Two men in Halloween costumes pretending to eat a human arm.

By most accounts, humans are quite tasty.

  • “Like fully developed veal.” — William Seabrook, author and journalist who spent time with a cannibal tribe in West Africa in the 1920s.
  • “Like pork. It tastes quite good.” — Armin Meiwes, a German who ate large portions of a man who agreed to be killed and devoured in 2002.
  • “So sweet!” — Egyptian-born fashion model Omaima Nelson, describing the cooked ribs of the abusive husband whom she’d killed in 1991.

Despite these rave reviews, it’s probably safe to assume that most people won’t be inspired to find out for themselves anytime soon. Which is not surprising.

What is surprising, however, is the fact that in the U.S. there are no actual laws per se — with one exception — that prohibit the consumption of human flesh. In 49 states, you can at least theoretically eat human flesh and drink human blood in full view of a policeman and suffer no legal consequences. But if you try that in Idaho — the one exception — you could spend up to 14 years behind bars.

What the Law Does and Doesn’t Say About Cannibalism

The absence of anti-cannibalism statutes (again, for the most part) doesn’t mean, however, that the law is looking the other way.

For starters, of course, you can’t kill someone and eat them. And it doesn’t matter whether the person agrees to be killed (as was the case with Armin Meiwes, mentioned above, who spent eight years in prison for his act). Even with consent, it’s still murder.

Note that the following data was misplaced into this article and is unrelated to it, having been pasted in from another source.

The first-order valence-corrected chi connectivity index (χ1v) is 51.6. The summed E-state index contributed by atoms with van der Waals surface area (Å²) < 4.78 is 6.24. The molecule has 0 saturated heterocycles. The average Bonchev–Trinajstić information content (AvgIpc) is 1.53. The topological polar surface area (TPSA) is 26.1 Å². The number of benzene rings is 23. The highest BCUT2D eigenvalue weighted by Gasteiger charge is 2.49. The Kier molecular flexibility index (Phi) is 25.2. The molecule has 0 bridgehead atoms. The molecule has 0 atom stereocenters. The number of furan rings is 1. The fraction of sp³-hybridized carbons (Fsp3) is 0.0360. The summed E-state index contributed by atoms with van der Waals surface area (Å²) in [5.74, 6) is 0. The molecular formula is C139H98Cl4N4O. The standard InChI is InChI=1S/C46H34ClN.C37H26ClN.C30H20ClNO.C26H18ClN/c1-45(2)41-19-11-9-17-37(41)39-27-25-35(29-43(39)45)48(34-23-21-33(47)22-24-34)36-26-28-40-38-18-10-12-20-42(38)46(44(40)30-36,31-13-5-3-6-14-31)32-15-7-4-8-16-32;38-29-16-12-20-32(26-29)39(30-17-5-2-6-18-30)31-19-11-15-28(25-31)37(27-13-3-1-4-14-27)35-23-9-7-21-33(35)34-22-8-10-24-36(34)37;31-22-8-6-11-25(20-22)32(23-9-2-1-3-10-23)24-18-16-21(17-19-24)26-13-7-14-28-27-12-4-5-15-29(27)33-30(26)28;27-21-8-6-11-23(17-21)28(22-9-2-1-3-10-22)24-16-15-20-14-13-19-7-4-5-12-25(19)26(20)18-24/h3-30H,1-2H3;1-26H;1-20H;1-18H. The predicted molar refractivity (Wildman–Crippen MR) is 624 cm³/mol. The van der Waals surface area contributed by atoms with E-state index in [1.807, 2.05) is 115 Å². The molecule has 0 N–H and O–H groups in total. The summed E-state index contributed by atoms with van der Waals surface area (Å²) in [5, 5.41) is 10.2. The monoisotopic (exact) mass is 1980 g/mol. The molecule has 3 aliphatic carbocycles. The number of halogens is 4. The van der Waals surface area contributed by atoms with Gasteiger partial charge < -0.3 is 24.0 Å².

Second, laws forbid desecration of corpses.

But as Reuters revealed in an extensive 2017 expose, if you really want to buy human body parts, you can probably do so. While the National Organ Transplant Act of 1984 prohibits the buying and selling of organs for transplantation, Reuters found that the law on organs used for education or research is lax.

“In most states,” Reuters reported, “anyone can legally purchase body parts.”

But be forewarned. In addition to questions about edibility, the prices for human body would be a deal breaker for most aspiring cannibals. In 2018, Westword newspaper examined the body trade in Colorado and found, for example, that one purveyor charged $200 for an elbow and $600 for an arm and shoulder.

Some people, however, have found affordable legal ways to indulge in cannibalism: Eat parts of yourself.

That’s what a Reddit user calling himself IncrediblyShinyShart did last year after his foot was amputated following a motorcycle accident and the surgeon let him keep it. He invited friends over for dinner, which included tacos made from his foot meat. Their assessment of the flavor: “beefy.”

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